b. Service as a consultant to outside organizations, provided that the time commitment does not exceed the then existing University policy, and that the arrangement in no way alters the Employee’s commitments incurred in the University's execution of a sponsored agreement on the Employee’s behalf.
c. Service on boards and committees of organizations, public or private, that does not distract unduly from the Employee’s obligations to the University or that does not interfere or appear to interfere with an Employee’s ability to conduct work under sponsored agreements objectively.
a. Relationships that might enable an Employee to influence the University's dealings with an outside organization in ways leading to personal gain or improper advantage for the Employee, or his or her associates or family members. For example an Employee or immediate family member could have a financial interest in an organization with which the University does business and could be in a position to influence relevant business decisions. Ordinarily, making full disclosure of such relationships and making appropriate arrangements to mitigate potential conflicts would resolve such problems.
b. Situations in which the time or creative energy a Employee may devote to external activities appear substantial enough so as to compromise the amount or quality of his or her participation in the instructional, scholarly, and/or administrative work of the University.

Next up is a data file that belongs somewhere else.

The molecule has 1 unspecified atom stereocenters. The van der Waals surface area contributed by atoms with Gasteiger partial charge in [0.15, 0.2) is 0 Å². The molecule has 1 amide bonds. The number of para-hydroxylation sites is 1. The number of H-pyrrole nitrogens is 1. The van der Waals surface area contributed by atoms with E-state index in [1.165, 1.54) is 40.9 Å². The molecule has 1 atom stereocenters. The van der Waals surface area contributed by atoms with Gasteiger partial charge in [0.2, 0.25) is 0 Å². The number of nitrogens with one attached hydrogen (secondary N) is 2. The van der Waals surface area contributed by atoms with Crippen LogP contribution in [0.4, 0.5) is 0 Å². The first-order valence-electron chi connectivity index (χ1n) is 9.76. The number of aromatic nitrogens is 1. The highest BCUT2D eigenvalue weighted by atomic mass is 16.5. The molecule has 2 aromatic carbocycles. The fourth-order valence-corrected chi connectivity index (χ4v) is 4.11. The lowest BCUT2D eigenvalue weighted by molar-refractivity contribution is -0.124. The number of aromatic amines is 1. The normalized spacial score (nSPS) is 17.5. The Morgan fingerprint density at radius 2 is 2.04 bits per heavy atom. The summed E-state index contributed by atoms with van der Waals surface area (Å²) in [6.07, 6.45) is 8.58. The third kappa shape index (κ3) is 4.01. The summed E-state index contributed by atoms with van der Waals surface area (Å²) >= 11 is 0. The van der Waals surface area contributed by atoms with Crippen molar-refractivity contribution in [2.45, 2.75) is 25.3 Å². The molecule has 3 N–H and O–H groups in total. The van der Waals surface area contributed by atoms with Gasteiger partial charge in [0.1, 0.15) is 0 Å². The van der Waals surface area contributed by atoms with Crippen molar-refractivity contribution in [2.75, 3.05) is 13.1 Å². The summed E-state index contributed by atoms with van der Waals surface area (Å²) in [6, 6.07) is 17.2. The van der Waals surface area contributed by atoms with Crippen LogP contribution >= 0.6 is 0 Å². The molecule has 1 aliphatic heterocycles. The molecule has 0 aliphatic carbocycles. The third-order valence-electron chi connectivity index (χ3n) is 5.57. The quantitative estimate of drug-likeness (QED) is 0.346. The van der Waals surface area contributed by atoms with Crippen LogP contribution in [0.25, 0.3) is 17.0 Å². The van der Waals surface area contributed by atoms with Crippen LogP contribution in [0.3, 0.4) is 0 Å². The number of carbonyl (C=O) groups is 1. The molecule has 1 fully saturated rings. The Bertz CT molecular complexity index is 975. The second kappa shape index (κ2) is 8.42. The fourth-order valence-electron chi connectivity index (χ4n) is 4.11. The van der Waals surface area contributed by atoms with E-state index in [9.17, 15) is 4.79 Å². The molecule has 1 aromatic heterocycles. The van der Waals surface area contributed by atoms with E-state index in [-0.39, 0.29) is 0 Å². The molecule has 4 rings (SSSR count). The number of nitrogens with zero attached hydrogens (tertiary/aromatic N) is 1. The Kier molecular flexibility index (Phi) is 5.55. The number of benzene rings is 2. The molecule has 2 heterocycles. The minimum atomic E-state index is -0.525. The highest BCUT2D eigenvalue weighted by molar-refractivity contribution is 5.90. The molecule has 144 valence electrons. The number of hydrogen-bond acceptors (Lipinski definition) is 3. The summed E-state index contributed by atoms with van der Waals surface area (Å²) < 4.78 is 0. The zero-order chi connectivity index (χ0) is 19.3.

c. Situations in which a faculty member directs students into a research area from which the faculty member may realize a financial gain. In such situations, the ability of a faculty member to render objective, independent judgment about the students' scholarly best interests may be diminished.
a. Situations in which an Employee assumes executive responsibilities for an outside organization that might seriously divert his or her attention from University duties. Employees should consult with the appropriate department chair or dean before accepting any outside management position.
b. Use for personal profit of unpublished information emanating from sponsored agreements or confidential University sources, or assisting an outside organization by giving it exclusive access to such information; or consulting with outside organizations that impose obligations upon the Employee or the University that conflict with the Employee’s or University's Intellectual Property Policy or with the University's obligations under Sponsored Projects.
c. Circumstances in which a substantial body of research that could and ordinarily would be carried on within the University is conducted elsewhere to the detriment of the University and its legitimate interests.
d. Any activity that an Employee may wish to undertake on an individual basis that (a) involves or appears to involve the University significantly through the use of its resources, facilities, or the participation of academic colleagues, students, and/or staff, (b) involves the use of the University's name or implied endorsement, or (c) violates any of the principles set forth in the University Research and Projects Policy (for example, giving the outside organization the right to censor or prohibit publication rights for research any part of which is performed under University auspices).